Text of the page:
Maayan Lubell
Reuters (Analysis)
November 28, 2011 - 1:00am

Israeli Prime Minister Benjamin Netanyahu has delayed demolition of a footbridge at Jerusalem's holiest and most volatile religious site, fearing the work could spark Muslim anger, government officials said on Monday.

The wooden ramp, now deemed unsafe by engineers, was erected by Israeli authorities as a stopgap after a snowstorm and earthquake in 2004 damaged the stone bridge leading up from Judaism's Western Wall to the sacred compound where the al-Aqsa mosque and the Dome of the Rock shrine stand.

During Netanyahu's first term as prime minister, his opening in 1996 of a new entrance to an archaeological tunnel for tourists near the compound touched off Muslim protests and gun battles in which 60 Palestinians and 15 Israelis were killed.

The footbridge was to have been torn down on Saturday but Netanyahu postponed the demolition on the advice of Israeli diplomats and security officials, the government officials said.

Netanyahu was cautioned that removing the structure and building a new bridge could enrage Muslims -- especially in turbulent Egypt -- who might wrongly believe the work could damage al-Aqsa, the officials said.

"There were reports in the Egyptian media that if Israel were to undertake unilateral steps, that the hate at Tahrir Square would be turned against (Israel)," one of the officials said, referring to Cairo's main public protest site.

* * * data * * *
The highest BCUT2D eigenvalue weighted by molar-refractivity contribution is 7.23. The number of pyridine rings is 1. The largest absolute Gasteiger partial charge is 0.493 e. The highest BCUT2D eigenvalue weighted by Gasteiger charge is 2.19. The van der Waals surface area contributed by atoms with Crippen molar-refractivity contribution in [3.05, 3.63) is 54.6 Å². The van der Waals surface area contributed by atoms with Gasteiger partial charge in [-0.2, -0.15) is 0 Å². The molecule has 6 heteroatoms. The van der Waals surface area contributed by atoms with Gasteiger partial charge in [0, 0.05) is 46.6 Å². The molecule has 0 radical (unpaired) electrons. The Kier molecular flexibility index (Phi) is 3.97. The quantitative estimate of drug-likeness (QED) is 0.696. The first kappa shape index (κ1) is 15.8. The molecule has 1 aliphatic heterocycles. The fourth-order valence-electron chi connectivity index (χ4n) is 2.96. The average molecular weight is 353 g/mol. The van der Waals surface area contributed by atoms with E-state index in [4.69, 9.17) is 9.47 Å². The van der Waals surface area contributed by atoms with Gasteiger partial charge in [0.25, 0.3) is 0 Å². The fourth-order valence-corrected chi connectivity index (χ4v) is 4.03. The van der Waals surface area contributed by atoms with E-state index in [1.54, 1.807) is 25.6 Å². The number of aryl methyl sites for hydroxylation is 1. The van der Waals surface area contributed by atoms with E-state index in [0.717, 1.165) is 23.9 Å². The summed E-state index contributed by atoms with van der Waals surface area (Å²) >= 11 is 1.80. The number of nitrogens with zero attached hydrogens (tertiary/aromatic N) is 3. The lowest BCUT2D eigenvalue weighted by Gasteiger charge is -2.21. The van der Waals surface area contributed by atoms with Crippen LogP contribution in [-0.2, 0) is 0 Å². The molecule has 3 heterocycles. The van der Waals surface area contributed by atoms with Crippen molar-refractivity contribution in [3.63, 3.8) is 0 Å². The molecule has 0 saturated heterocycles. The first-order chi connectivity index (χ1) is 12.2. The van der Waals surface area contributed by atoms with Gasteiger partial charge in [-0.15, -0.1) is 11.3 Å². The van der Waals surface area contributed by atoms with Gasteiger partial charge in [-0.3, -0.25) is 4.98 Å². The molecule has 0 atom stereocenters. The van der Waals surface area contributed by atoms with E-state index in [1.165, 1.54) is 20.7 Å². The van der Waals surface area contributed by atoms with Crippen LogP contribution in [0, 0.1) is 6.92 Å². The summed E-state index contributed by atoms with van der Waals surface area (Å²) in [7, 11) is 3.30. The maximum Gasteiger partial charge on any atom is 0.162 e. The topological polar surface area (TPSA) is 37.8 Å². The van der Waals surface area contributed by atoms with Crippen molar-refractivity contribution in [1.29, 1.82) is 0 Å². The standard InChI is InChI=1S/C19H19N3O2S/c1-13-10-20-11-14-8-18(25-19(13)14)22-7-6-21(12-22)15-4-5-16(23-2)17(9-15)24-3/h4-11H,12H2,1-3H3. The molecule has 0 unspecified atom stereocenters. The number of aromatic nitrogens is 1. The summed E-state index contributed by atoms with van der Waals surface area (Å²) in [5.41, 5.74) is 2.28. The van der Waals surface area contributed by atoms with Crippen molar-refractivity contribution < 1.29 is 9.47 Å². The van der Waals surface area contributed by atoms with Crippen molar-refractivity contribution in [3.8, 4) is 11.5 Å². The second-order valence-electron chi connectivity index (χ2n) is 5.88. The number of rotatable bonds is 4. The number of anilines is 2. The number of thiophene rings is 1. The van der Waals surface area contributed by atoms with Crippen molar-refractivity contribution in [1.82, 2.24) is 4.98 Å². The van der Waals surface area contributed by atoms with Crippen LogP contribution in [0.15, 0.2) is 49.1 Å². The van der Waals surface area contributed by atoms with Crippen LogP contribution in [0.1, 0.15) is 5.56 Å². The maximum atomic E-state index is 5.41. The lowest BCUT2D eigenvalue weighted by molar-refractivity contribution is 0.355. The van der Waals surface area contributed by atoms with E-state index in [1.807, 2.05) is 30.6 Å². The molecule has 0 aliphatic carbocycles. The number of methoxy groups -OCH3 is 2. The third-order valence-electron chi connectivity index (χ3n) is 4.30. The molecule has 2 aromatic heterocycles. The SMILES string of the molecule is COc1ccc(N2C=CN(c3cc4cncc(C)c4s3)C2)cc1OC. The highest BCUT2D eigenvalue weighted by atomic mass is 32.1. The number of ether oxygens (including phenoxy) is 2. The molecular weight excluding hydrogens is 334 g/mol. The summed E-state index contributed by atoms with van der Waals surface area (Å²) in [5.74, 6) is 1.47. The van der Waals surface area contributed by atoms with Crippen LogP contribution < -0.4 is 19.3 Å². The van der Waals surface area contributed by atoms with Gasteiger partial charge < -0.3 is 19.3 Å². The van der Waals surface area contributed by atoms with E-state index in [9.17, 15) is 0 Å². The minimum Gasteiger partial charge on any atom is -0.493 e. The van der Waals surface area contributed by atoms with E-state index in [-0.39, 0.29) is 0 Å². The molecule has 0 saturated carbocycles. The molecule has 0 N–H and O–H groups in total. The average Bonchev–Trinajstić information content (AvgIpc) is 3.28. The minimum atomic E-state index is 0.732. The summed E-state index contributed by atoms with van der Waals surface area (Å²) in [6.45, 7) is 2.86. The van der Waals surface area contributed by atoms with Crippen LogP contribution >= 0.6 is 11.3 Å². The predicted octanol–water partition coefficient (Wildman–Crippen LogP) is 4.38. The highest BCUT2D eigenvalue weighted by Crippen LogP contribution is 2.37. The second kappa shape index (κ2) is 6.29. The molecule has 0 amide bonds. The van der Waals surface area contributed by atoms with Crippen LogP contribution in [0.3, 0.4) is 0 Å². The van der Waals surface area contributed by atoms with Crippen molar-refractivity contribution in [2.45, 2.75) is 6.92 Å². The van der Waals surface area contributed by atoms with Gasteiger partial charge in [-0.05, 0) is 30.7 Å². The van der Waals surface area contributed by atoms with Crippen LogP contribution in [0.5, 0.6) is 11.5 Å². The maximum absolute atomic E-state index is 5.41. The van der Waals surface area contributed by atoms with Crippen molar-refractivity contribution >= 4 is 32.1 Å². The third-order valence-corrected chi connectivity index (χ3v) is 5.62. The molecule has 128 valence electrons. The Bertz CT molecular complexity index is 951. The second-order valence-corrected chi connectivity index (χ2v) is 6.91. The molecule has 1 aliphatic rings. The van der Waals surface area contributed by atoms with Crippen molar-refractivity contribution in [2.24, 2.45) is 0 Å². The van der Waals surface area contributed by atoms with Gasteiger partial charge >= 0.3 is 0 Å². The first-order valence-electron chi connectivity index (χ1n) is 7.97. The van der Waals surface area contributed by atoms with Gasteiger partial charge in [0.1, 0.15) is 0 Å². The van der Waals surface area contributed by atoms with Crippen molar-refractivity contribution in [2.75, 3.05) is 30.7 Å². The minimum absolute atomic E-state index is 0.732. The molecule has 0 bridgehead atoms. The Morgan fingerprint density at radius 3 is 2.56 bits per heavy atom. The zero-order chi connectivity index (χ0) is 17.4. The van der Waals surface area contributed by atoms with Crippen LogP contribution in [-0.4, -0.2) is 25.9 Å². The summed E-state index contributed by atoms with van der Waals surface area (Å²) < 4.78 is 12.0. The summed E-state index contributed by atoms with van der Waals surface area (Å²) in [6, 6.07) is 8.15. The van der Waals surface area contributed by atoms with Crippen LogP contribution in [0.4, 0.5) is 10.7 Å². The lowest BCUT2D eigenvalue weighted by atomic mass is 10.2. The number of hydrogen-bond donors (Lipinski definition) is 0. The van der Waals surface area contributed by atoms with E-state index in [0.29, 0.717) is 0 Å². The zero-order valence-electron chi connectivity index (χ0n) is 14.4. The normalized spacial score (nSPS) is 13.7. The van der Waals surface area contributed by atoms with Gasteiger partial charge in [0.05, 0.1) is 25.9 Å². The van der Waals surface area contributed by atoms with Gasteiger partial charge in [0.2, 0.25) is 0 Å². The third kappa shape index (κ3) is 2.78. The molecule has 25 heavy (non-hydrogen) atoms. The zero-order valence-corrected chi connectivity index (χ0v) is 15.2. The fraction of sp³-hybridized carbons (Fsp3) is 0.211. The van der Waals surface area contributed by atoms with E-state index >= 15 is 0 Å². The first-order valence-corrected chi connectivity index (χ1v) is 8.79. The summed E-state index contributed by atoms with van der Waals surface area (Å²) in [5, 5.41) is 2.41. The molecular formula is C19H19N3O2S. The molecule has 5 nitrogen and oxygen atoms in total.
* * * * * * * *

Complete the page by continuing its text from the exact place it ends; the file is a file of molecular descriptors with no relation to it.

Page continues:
"This is a sensitive time and due to the elections in Egypt it was decided to postpone the work for now."

The officials gave no new date for the demolition and construction, a project expected to take up to 72 hours.

Israel says no harm would come to the mosque and that it was imperative to ensure the safety of visitors to the compound by razing the wooden ramp and constructing a more sturdy bridge.

Sheikh Mohammad Hussein, the mufti of Jerusalem, said Muslim religious authorities opposed the project and that the Palestinian leadership, as well as Jordan and Egypt, had made their concerns known to Israel.

The holy compound is in the old walled city of Jerusalem, an area Israel captured along with the West Bank in a 1967 war and annexed in a step that has not won international recognition. Palestinians want the area to be part of a state they intend to create in the West Bank and Gaza Strip.

"I think that this is a very sensitive issue and therefore maybe the Israeli government thought about the consequences of this demolition, which harms al-Aqsa mosque directly and affects the path (to it)," Hussein told Reuters.

Hussein, the most senior Muslim religious official in Jerusalem, said the demolition could have led to "widespread tensions" in the city and elsewhere.

The holy compound has been the site of violent clashes between Israelis and Palestinians in the past.

A Palestinian uprising erupted in 2000 after then-Israeli opposition leader Ariel Sharon visited the complex revered by Jews as the Temple Mount and by Muslims as the Noble Sanctuary.


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